Signal Transduction Cross-talk During Colorectal Tumorigenesis

Department of Pathology, Division of Anatomic Pathology, University of Alabama at Birmingham, AL 35233, USA.
Advances in Anatomic Pathology (Impact Factor: 3.23). 10/2006; 13(5):270-4. DOI: 10.1097/01.pap.0000213046.61941.5c
Source: PubMed


Colorectal carcinoma (CRC) is the second leading cause of cancer-related death in the United States in the general population (men and women combined). Epidemiologic data obtained over the last several decades shows convincing evidence for the efficacy of nonsteroidal anti-inflammatory drugs (NSAIDs) in the reduction of risk of CRC through the inhibition of cycloxygenase (COX). Recent research has also demonstrated that prostaglandin E2 (PGE2), a predominant product of COX, plays a critical role in tumorigenesis of CRCs through its guanine nucleotide-binding protein (G protein)-coupled receptors (GPCRs), EP2, and EP4. Molecular analysis of CRC and its precursor lesions have shown that mutation of Adenomatous Polyposis Coli (APC), a gene involved in the wingless type signaling pathway, is an early event during the neoplastic progression in the majority of sporadic CRCs. The fundamental questions are: why is wild type APC so important in adult colorectal tissues in preventing this tumorigenesis, and what are the mechanisms by which NSAIDs prevent colorectal tumorigenesis? We reviewed the recent literature concerning the PGE2-GPCR signaling pathway and the APC-beta-catenin (wingless type) pathway in CRC cells and propose a unifying schema regarding the tumorigenesis of CRC. Colorectal epithelia are continuously exposed to various extracellular agonists (including low levels of PGE2). The binding of these agonists to their corresponding GPCRs leads to formation of activated Galphas, which in turn activates beta-catenin. In normal colorectal epithelia, wild type APC blocks the Galphas-induced activation of beta-catenin, and therefore maintains homeostasis and prevents tumorigenesis. In contrast, in the absence of functional APC, continuous formation of activated Galphas by the binding of various extracellular agonists to their receptors leads to the activation and nuclear accumulation of beta-catenin. This elevated nuclear beta-catenin in turn increases transcription of many genes (COX-2, C-myc, Cyclin D1, vascular endothelial growth factor, T cell factor, etc.) involved in tumorigenesis. Increased transcription of COX-2 also leads to excessive production of PGE2 that in turn forms a stimulatory loop with many biologic functions (proliferation, migration, invasion, angiogenesis, and inhibition of apoptosis), which may result in the development of CRC. Because NSAIDs inhibit COX and decrease the production of PGE2, interruption of the cycle helps prevent colorectal tumorigenesis.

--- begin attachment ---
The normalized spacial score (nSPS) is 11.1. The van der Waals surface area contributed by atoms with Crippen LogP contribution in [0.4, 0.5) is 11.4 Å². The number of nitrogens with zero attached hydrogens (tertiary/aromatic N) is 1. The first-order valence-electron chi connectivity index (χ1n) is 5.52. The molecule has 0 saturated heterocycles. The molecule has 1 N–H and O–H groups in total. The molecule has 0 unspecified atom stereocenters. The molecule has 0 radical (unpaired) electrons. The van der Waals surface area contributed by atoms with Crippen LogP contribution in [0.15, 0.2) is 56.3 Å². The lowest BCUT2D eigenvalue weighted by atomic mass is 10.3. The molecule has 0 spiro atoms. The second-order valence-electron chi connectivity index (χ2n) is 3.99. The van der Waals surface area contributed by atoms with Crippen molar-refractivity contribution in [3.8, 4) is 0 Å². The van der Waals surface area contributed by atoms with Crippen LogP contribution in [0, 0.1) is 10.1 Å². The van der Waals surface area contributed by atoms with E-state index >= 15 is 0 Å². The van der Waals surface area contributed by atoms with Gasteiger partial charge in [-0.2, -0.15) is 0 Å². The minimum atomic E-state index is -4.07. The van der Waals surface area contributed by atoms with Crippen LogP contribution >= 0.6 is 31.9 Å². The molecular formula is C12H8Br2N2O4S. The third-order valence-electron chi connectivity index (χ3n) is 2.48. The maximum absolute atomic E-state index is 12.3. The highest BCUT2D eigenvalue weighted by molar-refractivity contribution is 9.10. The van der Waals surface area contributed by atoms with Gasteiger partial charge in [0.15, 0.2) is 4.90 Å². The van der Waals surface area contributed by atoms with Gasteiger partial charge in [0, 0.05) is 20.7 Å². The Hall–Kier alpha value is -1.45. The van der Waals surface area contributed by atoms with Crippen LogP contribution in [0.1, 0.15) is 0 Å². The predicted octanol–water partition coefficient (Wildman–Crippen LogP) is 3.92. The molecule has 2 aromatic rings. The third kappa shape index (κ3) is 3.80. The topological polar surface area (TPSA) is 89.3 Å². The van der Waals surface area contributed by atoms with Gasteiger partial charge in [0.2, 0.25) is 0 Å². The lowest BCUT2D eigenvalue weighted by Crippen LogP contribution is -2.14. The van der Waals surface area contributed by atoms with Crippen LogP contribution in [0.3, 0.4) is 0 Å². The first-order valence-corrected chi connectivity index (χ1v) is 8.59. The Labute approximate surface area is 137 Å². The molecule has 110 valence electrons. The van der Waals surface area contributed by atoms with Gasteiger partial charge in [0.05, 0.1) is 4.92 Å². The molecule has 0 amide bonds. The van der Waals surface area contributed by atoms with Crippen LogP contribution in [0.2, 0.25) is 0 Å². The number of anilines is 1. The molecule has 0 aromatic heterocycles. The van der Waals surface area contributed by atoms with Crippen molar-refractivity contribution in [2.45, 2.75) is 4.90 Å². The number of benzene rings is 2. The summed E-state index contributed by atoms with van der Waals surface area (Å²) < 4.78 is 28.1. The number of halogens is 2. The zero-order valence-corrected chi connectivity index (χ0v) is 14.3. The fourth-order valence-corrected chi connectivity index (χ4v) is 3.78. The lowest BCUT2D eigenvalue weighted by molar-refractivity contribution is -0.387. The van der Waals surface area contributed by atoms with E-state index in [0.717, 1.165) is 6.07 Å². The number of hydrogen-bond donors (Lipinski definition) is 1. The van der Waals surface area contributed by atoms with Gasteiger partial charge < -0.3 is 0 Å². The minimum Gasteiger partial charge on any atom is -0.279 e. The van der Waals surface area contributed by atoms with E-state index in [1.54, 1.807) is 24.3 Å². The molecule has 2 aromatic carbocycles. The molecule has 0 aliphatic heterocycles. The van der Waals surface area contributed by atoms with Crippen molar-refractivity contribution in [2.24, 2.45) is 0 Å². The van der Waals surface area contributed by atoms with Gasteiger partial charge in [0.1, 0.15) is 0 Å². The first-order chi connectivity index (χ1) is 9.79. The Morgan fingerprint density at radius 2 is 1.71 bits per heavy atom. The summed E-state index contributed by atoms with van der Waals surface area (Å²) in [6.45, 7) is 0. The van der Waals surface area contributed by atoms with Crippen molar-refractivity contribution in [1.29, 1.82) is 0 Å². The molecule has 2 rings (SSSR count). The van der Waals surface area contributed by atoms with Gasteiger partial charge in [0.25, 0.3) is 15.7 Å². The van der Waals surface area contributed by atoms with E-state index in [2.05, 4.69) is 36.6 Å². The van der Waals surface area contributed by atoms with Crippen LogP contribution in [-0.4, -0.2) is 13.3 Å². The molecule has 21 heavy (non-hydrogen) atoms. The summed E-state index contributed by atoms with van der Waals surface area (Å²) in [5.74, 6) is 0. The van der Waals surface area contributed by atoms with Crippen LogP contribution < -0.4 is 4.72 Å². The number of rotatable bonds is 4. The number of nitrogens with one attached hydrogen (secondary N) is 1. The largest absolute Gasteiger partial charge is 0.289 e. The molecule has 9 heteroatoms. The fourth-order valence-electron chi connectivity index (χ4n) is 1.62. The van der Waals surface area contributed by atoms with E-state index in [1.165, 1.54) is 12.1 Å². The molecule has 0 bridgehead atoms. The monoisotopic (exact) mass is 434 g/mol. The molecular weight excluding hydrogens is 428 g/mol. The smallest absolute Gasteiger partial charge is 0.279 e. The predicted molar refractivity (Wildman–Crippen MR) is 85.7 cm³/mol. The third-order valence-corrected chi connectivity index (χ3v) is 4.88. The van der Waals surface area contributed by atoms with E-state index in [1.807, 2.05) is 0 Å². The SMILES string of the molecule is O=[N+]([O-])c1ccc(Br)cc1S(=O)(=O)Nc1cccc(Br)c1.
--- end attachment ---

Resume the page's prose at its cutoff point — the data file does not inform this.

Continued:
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    • "Beta-adrenergic agonists activate the production of AA in pancreatic cancer cells, leading to the COX-2-mediated formation of PGE2 [15]. Beta-adrenergic receptors [39] as well as PGE2 receptors [40] are coupled to the stimulatory G-protein Gαs that increases cAMP levels via activation of adenylyl cyclase. We therefore measured cAMP in the cellular fraction of blood and tumor tissue and PGE2 in serum and tumor tissues by ELISA assays. "